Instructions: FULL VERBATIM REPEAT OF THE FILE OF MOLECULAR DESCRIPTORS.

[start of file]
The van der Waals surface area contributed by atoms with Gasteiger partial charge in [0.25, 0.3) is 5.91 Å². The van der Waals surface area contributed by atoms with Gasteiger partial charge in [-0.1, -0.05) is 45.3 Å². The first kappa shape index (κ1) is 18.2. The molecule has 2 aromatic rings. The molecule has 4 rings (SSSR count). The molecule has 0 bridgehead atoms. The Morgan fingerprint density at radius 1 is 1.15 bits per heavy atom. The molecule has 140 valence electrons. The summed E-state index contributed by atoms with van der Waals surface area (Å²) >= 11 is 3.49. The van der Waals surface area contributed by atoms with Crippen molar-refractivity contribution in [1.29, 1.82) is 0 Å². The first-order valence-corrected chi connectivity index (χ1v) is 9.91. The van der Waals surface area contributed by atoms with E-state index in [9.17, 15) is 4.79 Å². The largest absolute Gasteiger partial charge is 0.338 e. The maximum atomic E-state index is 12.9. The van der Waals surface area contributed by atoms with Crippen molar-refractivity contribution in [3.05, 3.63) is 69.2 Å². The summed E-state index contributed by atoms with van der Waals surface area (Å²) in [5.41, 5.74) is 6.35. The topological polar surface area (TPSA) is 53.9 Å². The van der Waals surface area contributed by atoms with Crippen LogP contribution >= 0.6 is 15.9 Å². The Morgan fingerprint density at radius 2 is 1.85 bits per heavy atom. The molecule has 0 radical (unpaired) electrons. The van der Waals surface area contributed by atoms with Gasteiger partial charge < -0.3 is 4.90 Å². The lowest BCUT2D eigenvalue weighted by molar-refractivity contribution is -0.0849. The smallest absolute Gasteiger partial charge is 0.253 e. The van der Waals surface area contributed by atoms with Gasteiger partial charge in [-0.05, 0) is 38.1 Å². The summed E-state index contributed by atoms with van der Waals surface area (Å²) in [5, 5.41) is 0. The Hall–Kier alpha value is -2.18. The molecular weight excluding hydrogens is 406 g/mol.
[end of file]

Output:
The van der Waals surface area contributed by atoms with Gasteiger partial charge in [0.25, 0.3) is 5.91 Å². The van der Waals surface area contributed by atoms with Gasteiger partial charge in [-0.1, -0.05) is 45.3 Å². The first kappa shape index (κ1) is 18.2. The molecule has 2 aromatic rings. The molecule has 4 rings (SSSR count). The molecule has 0 bridgehead atoms. The Morgan fingerprint density at radius 1 is 1.15 bits per heavy atom. The molecule has 140 valence electrons. The summed E-state index contributed by atoms with van der Waals surface area (Å²) >= 11 is 3.49. The van der Waals surface area contributed by atoms with Crippen molar-refractivity contribution in [1.29, 1.82) is 0 Å². The first-order valence-corrected chi connectivity index (χ1v) is 9.91. The van der Waals surface area contributed by atoms with E-state index in [9.17, 15) is 4.79 Å². The largest absolute Gasteiger partial charge is 0.338 e. The maximum atomic E-state index is 12.9. The van der Waals surface area contributed by atoms with Crippen molar-refractivity contribution in [3.05, 3.63) is 69.2 Å². The summed E-state index contributed by atoms with van der Waals surface area (Å²) in [5.41, 5.74) is 6.35. The topological polar surface area (TPSA) is 53.9 Å². The van der Waals surface area contributed by atoms with Crippen LogP contribution >= 0.6 is 15.9 Å². The Morgan fingerprint density at radius 2 is 1.85 bits per heavy atom. The molecule has 0 radical (unpaired) electrons. The van der Waals surface area contributed by atoms with Gasteiger partial charge < -0.3 is 4.90 Å². The lowest BCUT2D eigenvalue weighted by molar-refractivity contribution is -0.0849. The smallest absolute Gasteiger partial charge is 0.253 e. The van der Waals surface area contributed by atoms with Gasteiger partial charge in [-0.05, 0) is 38.1 Å². The summed E-state index contributed by atoms with van der Waals surface area (Å²) in [5, 5.41) is 0. The Hall–Kier alpha value is -2.18. The molecular weight excluding hydrogens is 406 g/mol.